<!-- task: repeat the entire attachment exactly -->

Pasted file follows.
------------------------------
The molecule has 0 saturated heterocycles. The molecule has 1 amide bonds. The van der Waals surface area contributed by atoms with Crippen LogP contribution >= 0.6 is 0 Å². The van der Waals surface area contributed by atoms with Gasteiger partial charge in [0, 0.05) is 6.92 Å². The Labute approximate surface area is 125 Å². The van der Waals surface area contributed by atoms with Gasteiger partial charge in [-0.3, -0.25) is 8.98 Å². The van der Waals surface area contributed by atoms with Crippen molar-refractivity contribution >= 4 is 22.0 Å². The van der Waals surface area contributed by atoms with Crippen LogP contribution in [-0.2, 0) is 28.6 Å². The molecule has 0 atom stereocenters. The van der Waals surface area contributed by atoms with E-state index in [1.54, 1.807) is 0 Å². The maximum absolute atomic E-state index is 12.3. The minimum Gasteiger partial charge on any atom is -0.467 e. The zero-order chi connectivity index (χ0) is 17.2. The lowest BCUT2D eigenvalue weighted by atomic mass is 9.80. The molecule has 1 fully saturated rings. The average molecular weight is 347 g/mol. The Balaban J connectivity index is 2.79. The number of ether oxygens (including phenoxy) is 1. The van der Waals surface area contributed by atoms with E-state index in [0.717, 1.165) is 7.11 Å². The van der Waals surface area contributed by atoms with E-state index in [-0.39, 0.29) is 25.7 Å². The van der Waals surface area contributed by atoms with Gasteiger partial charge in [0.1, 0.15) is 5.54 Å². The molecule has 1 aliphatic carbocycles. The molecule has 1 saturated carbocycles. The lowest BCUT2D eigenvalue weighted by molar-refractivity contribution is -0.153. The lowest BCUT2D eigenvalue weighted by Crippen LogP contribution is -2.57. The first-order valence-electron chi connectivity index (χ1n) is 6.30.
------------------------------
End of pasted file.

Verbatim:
The molecule has 0 saturated heterocycles. The molecule has 1 amide bonds. The van der Waals surface area contributed by atoms with Crippen LogP contribution >= 0.6 is 0 Å². The van der Waals surface area contributed by atoms with Gasteiger partial charge in [0, 0.05) is 6.92 Å². The Labute approximate surface area is 125 Å². The van der Waals surface area contributed by atoms with Gasteiger partial charge in [-0.3, -0.25) is 8.98 Å². The van der Waals surface area contributed by atoms with Crippen molar-refractivity contribution >= 4 is 22.0 Å². The van der Waals surface area contributed by atoms with Crippen LogP contribution in [-0.2, 0) is 28.6 Å². The molecule has 0 atom stereocenters. The van der Waals surface area contributed by atoms with E-state index in [1.54, 1.807) is 0 Å². The maximum absolute atomic E-state index is 12.3. The minimum Gasteiger partial charge on any atom is -0.467 e. The zero-order chi connectivity index (χ0) is 17.2. The lowest BCUT2D eigenvalue weighted by atomic mass is 9.80. The molecule has 1 fully saturated rings. The average molecular weight is 347 g/mol. The Balaban J connectivity index is 2.79. The number of ether oxygens (including phenoxy) is 1. The van der Waals surface area contributed by atoms with E-state index in [0.717, 1.165) is 7.11 Å². The van der Waals surface area contributed by atoms with E-state index in [-0.39, 0.29) is 25.7 Å². The van der Waals surface area contributed by atoms with Gasteiger partial charge in [0.1, 0.15) is 5.54 Å². The molecule has 1 aliphatic carbocycles. The molecule has 1 saturated carbocycles. The lowest BCUT2D eigenvalue weighted by molar-refractivity contribution is -0.153. The lowest BCUT2D eigenvalue weighted by Crippen LogP contribution is -2.57. The first-order valence-electron chi connectivity index (χ1n) is 6.30.